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Why, Oh Why Al Ain?

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We decided to extend our stay by one day in Cairo to be able to go to the Pyramids. The next morning we departed for Aswan, which was our departure airport for customs and we needed to buy enough Avgas (aviation gasoline) to cross the Arabian Desert on our way to Al Ain in the United Arab Emirates, where we have some dear friends that we were staying with.

The temperature was very high and I was afraid we may not be able to leave the ground. We took off and headed north, instead of going east as it was "no reason, just policy". Upon reaching 11,000 feet we were allowed to turn towards the Red Sea and to our crossing of the Arabian Desert. Along the way, we saw some spectacular sites of mountains cropping out of the sand, huge lava bed rock and old craters, and some areas that were lush green and looked strangely out of place in the middle of the Arabian Desert. After the first three hours, we ran out of water and had to chew gum for the rest of the way to keep our minds preoccupied when all we wanted to do was have a sip of water! It took us nine long hours to reach Al Ain and it was close to midnight when we got there but it was well worth it.

The next evening we were invited to an iftaar/dinner by the UAE chapter of The Citizens Foundation (TCF); an organization that is the main reason for why we are flying around the world. TCF is leading Pakistan's silent education revolution to help educate Pakistan's poorest children both in urban slums and remote, rural villages. The charity builds purpose-made primary and secondary schools in the nation's most in-need communities with the proviso that every attempt is made in each of the 1,000 schools to have an equal number of boys to girls in the classrooms.

The ladies and gentlemen of TCF-UAE were awesome hosts and we had a great couple of hours discussing the past, present and future of TCF worldwide. After all, my dad and I are fully vested in TCF and want to see it succeed.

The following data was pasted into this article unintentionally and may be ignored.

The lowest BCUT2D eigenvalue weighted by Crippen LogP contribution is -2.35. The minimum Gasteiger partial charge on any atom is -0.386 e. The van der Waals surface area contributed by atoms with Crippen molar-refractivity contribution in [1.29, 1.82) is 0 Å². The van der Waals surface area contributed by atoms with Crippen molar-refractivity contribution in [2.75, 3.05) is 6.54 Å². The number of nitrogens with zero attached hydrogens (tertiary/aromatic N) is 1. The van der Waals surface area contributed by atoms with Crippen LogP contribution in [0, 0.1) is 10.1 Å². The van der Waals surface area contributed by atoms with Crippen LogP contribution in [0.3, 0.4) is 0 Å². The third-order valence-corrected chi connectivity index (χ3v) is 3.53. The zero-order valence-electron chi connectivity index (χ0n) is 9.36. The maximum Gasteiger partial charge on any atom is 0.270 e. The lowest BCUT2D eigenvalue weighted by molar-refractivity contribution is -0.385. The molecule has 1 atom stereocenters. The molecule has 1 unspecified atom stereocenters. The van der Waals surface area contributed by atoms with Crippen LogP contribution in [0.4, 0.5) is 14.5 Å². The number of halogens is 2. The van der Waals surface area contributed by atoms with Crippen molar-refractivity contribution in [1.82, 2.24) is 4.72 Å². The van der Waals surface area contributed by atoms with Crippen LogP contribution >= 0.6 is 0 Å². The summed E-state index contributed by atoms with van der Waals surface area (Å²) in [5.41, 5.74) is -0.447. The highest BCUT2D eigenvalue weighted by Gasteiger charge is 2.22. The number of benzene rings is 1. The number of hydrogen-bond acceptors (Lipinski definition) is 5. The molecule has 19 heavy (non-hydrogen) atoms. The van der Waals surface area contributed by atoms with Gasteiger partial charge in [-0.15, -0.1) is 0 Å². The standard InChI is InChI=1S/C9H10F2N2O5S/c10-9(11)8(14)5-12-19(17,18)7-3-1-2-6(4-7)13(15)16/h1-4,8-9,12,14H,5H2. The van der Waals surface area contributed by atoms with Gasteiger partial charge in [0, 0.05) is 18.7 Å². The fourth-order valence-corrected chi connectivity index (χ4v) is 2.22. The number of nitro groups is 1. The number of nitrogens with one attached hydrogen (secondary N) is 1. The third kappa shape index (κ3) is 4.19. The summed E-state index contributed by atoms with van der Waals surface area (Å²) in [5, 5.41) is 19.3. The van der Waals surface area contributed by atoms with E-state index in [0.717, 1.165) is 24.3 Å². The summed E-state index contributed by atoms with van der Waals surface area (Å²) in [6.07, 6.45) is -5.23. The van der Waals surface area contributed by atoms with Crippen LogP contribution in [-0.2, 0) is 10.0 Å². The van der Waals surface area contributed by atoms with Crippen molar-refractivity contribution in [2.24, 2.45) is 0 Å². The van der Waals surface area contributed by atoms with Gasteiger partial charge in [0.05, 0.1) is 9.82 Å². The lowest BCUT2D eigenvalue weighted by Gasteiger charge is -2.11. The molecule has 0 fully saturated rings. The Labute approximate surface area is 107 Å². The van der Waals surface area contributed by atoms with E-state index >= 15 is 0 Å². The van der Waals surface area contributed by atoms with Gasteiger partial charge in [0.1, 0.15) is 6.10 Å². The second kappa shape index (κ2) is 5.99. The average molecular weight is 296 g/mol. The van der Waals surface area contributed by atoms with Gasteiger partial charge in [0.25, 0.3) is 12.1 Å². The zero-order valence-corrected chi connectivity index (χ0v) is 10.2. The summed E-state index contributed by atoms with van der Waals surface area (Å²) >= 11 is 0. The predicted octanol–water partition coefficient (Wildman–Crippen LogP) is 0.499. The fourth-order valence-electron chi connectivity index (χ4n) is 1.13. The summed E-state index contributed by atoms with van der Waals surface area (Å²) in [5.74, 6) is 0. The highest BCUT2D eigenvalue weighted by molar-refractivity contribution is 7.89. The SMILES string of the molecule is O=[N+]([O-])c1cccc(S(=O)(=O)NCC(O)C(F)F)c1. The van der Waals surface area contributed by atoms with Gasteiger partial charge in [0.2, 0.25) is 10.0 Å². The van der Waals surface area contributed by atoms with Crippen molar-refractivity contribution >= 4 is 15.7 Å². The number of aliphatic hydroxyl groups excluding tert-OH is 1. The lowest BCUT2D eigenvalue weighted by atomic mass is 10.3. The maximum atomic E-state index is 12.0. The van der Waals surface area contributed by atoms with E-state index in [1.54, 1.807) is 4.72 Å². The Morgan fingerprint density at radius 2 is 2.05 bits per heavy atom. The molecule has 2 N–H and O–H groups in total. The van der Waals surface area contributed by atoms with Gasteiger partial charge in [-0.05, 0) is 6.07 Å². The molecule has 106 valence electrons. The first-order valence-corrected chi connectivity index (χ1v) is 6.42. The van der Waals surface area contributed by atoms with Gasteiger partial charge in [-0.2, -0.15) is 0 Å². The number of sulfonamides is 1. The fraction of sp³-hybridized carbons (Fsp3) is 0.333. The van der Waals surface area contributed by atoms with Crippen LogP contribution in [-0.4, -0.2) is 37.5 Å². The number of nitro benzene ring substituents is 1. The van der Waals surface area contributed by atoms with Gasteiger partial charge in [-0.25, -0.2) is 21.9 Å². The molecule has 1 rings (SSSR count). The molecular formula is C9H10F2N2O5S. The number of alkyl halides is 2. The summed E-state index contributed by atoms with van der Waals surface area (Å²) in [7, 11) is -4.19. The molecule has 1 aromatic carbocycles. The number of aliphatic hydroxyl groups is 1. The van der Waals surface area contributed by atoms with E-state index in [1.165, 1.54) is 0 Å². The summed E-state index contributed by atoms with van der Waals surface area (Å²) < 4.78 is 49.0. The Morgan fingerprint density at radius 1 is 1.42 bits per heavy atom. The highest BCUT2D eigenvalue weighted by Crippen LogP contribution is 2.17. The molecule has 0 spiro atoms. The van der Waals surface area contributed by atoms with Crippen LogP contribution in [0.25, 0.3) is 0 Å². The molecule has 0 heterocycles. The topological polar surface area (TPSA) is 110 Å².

The next morning, we were due to depart from Al Ain at 6:00 AM as weather forecast at Karachi was very stiff winds (speed of 25 knots gusting to 30 knots) and there was a lot of cloud cover. Since the winds were forecast for being right in alignment with the runway, we discussed the flight and decided that we were not worried, but the low ceilings meant that I would have to execute an ILS approach.

When we arrived at the airport there was a jet fuel truck parked right next to the plane and I pointedly explained to the fueler that our plane was strictly avgas or 100 LL. Then began a four hour odyssey of lies, excuses, inept behaviour and total incompetence...

The temperature was rising and it rises a whole lot faster when you are on an apron/tarmac parked on concrete. Several people came to talk to us and kept telling us that the fuel would arrive in the next 20 minutes. Finally, after four hours they showed up with 2 barrels of 100 LL - Avgas. As the fuel had arrived, we closely supervised fueling and after fueling the two tanks on one side, the fuel pump broke! A senior mechanic was called, who showed up without any tools. He sent his side-kick back to the shop three times and that side-kick would only bring one tool at a time. Finally, he figured out that the pump had vapour locked and bleeding/priming it solved the problem. We then fueled up the turtle pack, our tank inside the cabin, with all the fuel that was left over in the barrels.

In the meantime, the Al Ain tower had extended our departure slot four times and I was afraid they would cancel our clearance altogether. Luckily, the controllers granted us permission to start and depart at the allotted slot time.

We departed Al Ain as a dust storm was starting to kick up. The winds at Al Ain had also picked up and were 17 knots gusting to 25 knots, but they were right down the runway. I took care of it and we safely departed for Karachi over the Persian Gulf.